SOURCE: BBC News
DATE: November 9, 2018
SNIP: The Arctic is no longer the safe haven it once was for nesting birds, a new scientific report warns.
Having nests raided by predators is a bigger threat for birds flocking to breed than in the past, it shows.
This raises the risk of extinction for birds on Arctic shores, say researchers.
They point to a link with climate change, which may be changing the behaviour and habitat of animals, such as foxes, which steal eggs.
“We’re seeing the sad implication of climate change,” Prof Székely told BBC News, “because our data show that the impact of climate change is involved, driving increased nest predation among these shorebirds – sandpipers, plovers and the likes.”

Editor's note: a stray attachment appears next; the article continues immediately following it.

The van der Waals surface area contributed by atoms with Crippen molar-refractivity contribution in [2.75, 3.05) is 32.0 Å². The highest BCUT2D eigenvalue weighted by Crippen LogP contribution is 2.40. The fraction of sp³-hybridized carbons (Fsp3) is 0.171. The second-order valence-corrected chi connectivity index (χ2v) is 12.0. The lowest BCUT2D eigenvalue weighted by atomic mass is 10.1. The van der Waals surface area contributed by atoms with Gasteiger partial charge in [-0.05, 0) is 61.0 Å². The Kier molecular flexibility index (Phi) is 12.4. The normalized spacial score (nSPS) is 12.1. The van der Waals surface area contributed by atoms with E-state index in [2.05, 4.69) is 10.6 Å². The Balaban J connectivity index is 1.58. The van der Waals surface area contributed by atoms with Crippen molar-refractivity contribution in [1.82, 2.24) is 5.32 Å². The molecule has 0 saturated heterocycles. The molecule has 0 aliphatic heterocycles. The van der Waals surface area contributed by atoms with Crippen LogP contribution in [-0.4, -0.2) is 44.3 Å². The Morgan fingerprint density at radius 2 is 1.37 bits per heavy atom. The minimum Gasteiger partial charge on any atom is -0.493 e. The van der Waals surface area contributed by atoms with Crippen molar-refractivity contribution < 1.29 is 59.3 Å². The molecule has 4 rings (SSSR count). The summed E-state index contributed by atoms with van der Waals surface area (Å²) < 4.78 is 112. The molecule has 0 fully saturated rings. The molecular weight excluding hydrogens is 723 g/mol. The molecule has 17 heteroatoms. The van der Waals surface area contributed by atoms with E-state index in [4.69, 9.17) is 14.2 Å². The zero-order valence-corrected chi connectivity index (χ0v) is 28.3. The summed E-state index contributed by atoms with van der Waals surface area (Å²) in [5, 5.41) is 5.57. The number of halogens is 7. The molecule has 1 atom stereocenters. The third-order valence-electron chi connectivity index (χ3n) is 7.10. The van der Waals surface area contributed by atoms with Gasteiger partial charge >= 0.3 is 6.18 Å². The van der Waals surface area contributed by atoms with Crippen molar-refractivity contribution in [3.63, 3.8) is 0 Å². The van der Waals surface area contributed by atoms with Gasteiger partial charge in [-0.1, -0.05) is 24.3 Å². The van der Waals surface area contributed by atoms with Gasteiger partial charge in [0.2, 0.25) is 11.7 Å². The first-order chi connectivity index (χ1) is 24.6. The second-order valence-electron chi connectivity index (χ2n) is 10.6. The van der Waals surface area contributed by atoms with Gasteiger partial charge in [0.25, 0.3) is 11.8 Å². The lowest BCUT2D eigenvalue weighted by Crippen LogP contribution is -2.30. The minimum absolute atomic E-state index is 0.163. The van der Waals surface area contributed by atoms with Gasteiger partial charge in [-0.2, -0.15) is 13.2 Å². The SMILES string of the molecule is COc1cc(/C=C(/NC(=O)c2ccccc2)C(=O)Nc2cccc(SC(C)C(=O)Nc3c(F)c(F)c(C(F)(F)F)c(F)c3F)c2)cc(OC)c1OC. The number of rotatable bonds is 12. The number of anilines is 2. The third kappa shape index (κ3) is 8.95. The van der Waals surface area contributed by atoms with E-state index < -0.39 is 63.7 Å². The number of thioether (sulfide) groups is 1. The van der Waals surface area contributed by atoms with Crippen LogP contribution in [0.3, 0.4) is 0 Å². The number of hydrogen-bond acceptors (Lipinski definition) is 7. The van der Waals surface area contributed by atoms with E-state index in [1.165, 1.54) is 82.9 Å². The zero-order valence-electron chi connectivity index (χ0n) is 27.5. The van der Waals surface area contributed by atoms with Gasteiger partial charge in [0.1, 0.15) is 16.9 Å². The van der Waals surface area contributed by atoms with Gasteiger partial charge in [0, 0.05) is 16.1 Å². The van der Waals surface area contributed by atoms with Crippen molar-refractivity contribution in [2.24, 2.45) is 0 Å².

Shore birds breed on the ground; their eggs and offspring are exposed, where they can fall prey to predators such as snakes, lizards and foxes.
Rates of daily nest predation in the Arctic have increased three-fold in the last 70 years. A two-fold increase was found in Europe, most of Asia and North America, while a smaller change was observed in the tropics and Southern Hemisphere.